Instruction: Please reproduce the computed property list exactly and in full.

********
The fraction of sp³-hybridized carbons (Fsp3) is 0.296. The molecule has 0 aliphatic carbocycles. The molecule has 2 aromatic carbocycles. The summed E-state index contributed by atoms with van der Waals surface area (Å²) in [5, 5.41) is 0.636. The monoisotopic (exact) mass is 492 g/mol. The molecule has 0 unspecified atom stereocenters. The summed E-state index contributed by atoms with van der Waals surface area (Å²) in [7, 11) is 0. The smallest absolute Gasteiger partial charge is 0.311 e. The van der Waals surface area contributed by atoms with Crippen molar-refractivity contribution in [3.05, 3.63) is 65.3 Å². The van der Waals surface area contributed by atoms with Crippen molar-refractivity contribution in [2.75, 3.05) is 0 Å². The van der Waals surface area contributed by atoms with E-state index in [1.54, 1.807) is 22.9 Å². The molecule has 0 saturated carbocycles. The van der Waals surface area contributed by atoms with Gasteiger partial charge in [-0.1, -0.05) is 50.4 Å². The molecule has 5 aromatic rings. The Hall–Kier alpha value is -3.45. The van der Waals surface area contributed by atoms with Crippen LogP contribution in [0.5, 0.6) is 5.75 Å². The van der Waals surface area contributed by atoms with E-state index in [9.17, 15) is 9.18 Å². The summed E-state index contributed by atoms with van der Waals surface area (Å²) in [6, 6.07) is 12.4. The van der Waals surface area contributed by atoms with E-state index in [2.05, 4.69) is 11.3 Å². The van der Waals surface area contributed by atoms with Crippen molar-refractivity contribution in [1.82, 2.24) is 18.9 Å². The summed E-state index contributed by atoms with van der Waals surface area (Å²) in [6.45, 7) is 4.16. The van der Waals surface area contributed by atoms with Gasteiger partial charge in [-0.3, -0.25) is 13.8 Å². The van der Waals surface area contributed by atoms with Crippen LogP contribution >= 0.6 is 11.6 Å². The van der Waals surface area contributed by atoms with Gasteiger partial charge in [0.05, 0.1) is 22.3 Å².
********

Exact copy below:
The fraction of sp³-hybridized carbons (Fsp3) is 0.296. The molecule has 0 aliphatic carbocycles. The molecule has 2 aromatic carbocycles. The summed E-state index contributed by atoms with van der Waals surface area (Å²) in [5, 5.41) is 0.636. The monoisotopic (exact) mass is 492 g/mol. The molecule has 0 unspecified atom stereocenters. The summed E-state index contributed by atoms with van der Waals surface area (Å²) in [7, 11) is 0. The smallest absolute Gasteiger partial charge is 0.311 e. The van der Waals surface area contributed by atoms with Crippen molar-refractivity contribution in [3.05, 3.63) is 65.3 Å². The van der Waals surface area contributed by atoms with Crippen molar-refractivity contribution in [2.75, 3.05) is 0 Å². The van der Waals surface area contributed by atoms with E-state index in [1.54, 1.807) is 22.9 Å². The molecule has 0 saturated carbocycles. The van der Waals surface area contributed by atoms with Gasteiger partial charge in [-0.1, -0.05) is 50.4 Å². The molecule has 5 aromatic rings. The Hall–Kier alpha value is -3.45. The van der Waals surface area contributed by atoms with Crippen LogP contribution in [0.5, 0.6) is 5.75 Å². The van der Waals surface area contributed by atoms with E-state index in [9.17, 15) is 9.18 Å². The summed E-state index contributed by atoms with van der Waals surface area (Å²) in [6, 6.07) is 12.4. The van der Waals surface area contributed by atoms with E-state index in [2.05, 4.69) is 11.3 Å². The van der Waals surface area contributed by atoms with Crippen molar-refractivity contribution in [1.82, 2.24) is 18.9 Å². The summed E-state index contributed by atoms with van der Waals surface area (Å²) in [6.45, 7) is 4.16. The van der Waals surface area contributed by atoms with Gasteiger partial charge in [-0.3, -0.25) is 13.8 Å². The van der Waals surface area contributed by atoms with Crippen LogP contribution >= 0.6 is 11.6 Å². The van der Waals surface area contributed by atoms with Gasteiger partial charge in [0.05, 0.1) is 22.3 Å².